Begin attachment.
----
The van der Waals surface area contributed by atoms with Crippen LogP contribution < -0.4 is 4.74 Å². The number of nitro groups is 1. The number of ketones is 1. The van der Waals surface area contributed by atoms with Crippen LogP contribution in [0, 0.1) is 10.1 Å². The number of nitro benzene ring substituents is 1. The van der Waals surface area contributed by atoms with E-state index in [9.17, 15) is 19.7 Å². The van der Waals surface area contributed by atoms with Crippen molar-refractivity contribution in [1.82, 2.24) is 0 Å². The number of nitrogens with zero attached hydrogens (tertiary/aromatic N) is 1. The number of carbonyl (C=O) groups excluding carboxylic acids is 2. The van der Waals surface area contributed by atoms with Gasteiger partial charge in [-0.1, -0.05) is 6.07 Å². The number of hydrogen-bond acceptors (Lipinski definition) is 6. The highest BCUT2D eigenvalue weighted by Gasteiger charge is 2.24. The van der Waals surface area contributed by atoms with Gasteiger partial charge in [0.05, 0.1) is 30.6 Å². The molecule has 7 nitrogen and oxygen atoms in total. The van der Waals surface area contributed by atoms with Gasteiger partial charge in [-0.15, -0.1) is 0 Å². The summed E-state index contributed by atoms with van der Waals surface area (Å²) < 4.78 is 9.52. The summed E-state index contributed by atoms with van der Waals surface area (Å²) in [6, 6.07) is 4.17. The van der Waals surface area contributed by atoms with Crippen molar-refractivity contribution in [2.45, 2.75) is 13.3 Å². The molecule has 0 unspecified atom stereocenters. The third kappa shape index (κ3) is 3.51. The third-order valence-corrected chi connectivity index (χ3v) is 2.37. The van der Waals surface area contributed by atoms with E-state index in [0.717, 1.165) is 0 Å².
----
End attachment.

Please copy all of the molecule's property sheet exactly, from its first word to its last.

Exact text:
The van der Waals surface area contributed by atoms with Crippen LogP contribution < -0.4 is 4.74 Å². The number of nitro groups is 1. The number of ketones is 1. The van der Waals surface area contributed by atoms with Crippen LogP contribution in [0, 0.1) is 10.1 Å². The number of nitro benzene ring substituents is 1. The van der Waals surface area contributed by atoms with E-state index in [9.17, 15) is 19.7 Å². The van der Waals surface area contributed by atoms with Crippen molar-refractivity contribution in [1.82, 2.24) is 0 Å². The number of nitrogens with zero attached hydrogens (tertiary/aromatic N) is 1. The number of carbonyl (C=O) groups excluding carboxylic acids is 2. The van der Waals surface area contributed by atoms with Gasteiger partial charge in [-0.1, -0.05) is 6.07 Å². The number of hydrogen-bond acceptors (Lipinski definition) is 6. The highest BCUT2D eigenvalue weighted by Gasteiger charge is 2.24. The van der Waals surface area contributed by atoms with Gasteiger partial charge in [0.05, 0.1) is 30.6 Å². The molecule has 7 nitrogen and oxygen atoms in total. The van der Waals surface area contributed by atoms with Gasteiger partial charge in [-0.15, -0.1) is 0 Å². The summed E-state index contributed by atoms with van der Waals surface area (Å²) < 4.78 is 9.52. The summed E-state index contributed by atoms with van der Waals surface area (Å²) in [6, 6.07) is 4.17. The van der Waals surface area contributed by atoms with Crippen molar-refractivity contribution in [2.45, 2.75) is 13.3 Å². The molecule has 0 unspecified atom stereocenters. The third kappa shape index (κ3) is 3.51. The third-order valence-corrected chi connectivity index (χ3v) is 2.37. The van der Waals surface area contributed by atoms with E-state index in [0.717, 1.165) is 0 Å².